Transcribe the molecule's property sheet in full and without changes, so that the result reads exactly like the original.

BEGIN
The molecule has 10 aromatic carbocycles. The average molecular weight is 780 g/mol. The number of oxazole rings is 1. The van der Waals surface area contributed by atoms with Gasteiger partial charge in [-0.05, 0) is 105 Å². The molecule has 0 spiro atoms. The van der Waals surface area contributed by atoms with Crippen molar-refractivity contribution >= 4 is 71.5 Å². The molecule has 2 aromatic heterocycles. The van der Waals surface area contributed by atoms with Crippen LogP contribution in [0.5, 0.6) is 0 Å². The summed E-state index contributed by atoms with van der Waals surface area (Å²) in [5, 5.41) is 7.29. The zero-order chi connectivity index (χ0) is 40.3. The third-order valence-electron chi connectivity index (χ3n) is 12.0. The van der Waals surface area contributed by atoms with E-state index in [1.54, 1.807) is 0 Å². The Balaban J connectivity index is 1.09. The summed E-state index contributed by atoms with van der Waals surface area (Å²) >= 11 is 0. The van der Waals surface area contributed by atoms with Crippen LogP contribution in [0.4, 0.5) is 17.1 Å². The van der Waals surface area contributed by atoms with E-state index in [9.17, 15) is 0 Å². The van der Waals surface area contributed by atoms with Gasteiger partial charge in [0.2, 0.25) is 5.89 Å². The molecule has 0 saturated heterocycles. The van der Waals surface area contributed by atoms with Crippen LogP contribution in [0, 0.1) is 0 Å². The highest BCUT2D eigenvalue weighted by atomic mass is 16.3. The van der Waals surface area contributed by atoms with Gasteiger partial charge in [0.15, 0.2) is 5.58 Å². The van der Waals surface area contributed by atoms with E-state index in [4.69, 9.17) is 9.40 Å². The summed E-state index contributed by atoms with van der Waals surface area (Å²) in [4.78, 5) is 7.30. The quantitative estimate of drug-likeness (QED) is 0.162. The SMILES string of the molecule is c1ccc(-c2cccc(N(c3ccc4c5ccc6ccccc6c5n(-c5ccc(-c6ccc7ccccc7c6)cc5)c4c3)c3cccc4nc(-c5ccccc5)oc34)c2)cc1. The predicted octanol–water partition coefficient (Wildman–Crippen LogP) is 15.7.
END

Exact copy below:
The molecule has 10 aromatic carbocycles. The average molecular weight is 780 g/mol. The number of oxazole rings is 1. The van der Waals surface area contributed by atoms with Gasteiger partial charge in [-0.05, 0) is 105 Å². The molecule has 0 spiro atoms. The van der Waals surface area contributed by atoms with Crippen molar-refractivity contribution >= 4 is 71.5 Å². The molecule has 2 aromatic heterocycles. The van der Waals surface area contributed by atoms with Crippen LogP contribution in [0.5, 0.6) is 0 Å². The summed E-state index contributed by atoms with van der Waals surface area (Å²) in [5, 5.41) is 7.29. The zero-order chi connectivity index (χ0) is 40.3. The third-order valence-electron chi connectivity index (χ3n) is 12.0. The van der Waals surface area contributed by atoms with E-state index in [1.54, 1.807) is 0 Å². The Balaban J connectivity index is 1.09. The summed E-state index contributed by atoms with van der Waals surface area (Å²) >= 11 is 0. The van der Waals surface area contributed by atoms with Crippen LogP contribution in [0.4, 0.5) is 17.1 Å². The van der Waals surface area contributed by atoms with E-state index in [9.17, 15) is 0 Å². The van der Waals surface area contributed by atoms with Gasteiger partial charge in [0.2, 0.25) is 5.89 Å². The molecule has 0 saturated heterocycles. The van der Waals surface area contributed by atoms with Crippen LogP contribution in [0, 0.1) is 0 Å². The highest BCUT2D eigenvalue weighted by atomic mass is 16.3. The van der Waals surface area contributed by atoms with Gasteiger partial charge in [0.15, 0.2) is 5.58 Å². The van der Waals surface area contributed by atoms with E-state index in [4.69, 9.17) is 9.40 Å². The summed E-state index contributed by atoms with van der Waals surface area (Å²) in [4.78, 5) is 7.30. The quantitative estimate of drug-likeness (QED) is 0.162. The SMILES string of the molecule is c1ccc(-c2cccc(N(c3ccc4c5ccc6ccccc6c5n(-c5ccc(-c6ccc7ccccc7c6)cc5)c4c3)c3cccc4nc(-c5ccccc5)oc34)c2)cc1. The predicted octanol–water partition coefficient (Wildman–Crippen LogP) is 15.7.